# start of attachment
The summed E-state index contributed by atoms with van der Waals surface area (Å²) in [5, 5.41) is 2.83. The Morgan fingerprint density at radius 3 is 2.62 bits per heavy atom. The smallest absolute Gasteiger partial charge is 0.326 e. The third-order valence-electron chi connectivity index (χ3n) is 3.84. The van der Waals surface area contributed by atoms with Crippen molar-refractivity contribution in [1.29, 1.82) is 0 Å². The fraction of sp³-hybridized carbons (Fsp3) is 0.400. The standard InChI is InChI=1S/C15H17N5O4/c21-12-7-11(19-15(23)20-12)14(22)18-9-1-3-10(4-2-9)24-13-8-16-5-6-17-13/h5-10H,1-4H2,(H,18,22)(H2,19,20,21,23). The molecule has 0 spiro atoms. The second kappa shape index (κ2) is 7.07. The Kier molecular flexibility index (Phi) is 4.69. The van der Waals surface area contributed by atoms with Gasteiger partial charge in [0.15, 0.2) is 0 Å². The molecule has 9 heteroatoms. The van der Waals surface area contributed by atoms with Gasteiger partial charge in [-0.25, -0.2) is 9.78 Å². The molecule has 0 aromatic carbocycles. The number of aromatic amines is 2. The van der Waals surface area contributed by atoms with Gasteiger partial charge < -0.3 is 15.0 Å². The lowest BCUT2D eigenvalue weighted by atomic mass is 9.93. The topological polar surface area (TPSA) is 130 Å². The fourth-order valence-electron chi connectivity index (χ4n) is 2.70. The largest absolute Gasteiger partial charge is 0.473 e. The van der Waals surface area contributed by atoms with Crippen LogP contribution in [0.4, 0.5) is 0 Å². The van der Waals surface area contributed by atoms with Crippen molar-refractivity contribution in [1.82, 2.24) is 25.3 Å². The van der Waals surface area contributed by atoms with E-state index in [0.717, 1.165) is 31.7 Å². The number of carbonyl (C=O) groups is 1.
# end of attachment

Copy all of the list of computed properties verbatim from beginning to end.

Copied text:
The summed E-state index contributed by atoms with van der Waals surface area (Å²) in [5, 5.41) is 2.83. The Morgan fingerprint density at radius 3 is 2.62 bits per heavy atom. The smallest absolute Gasteiger partial charge is 0.326 e. The third-order valence-electron chi connectivity index (χ3n) is 3.84. The van der Waals surface area contributed by atoms with Crippen molar-refractivity contribution in [1.29, 1.82) is 0 Å². The fraction of sp³-hybridized carbons (Fsp3) is 0.400. The standard InChI is InChI=1S/C15H17N5O4/c21-12-7-11(19-15(23)20-12)14(22)18-9-1-3-10(4-2-9)24-13-8-16-5-6-17-13/h5-10H,1-4H2,(H,18,22)(H2,19,20,21,23). The molecule has 0 spiro atoms. The second kappa shape index (κ2) is 7.07. The Kier molecular flexibility index (Phi) is 4.69. The van der Waals surface area contributed by atoms with Gasteiger partial charge in [0.15, 0.2) is 0 Å². The molecule has 9 heteroatoms. The van der Waals surface area contributed by atoms with Gasteiger partial charge in [-0.25, -0.2) is 9.78 Å². The molecule has 0 aromatic carbocycles. The number of aromatic amines is 2. The van der Waals surface area contributed by atoms with Gasteiger partial charge < -0.3 is 15.0 Å². The lowest BCUT2D eigenvalue weighted by atomic mass is 9.93. The topological polar surface area (TPSA) is 130 Å². The fourth-order valence-electron chi connectivity index (χ4n) is 2.70. The largest absolute Gasteiger partial charge is 0.473 e. The van der Waals surface area contributed by atoms with Crippen LogP contribution in [0.4, 0.5) is 0 Å². The van der Waals surface area contributed by atoms with Crippen molar-refractivity contribution in [1.82, 2.24) is 25.3 Å². The van der Waals surface area contributed by atoms with E-state index in [0.717, 1.165) is 31.7 Å². The number of carbonyl (C=O) groups is 1.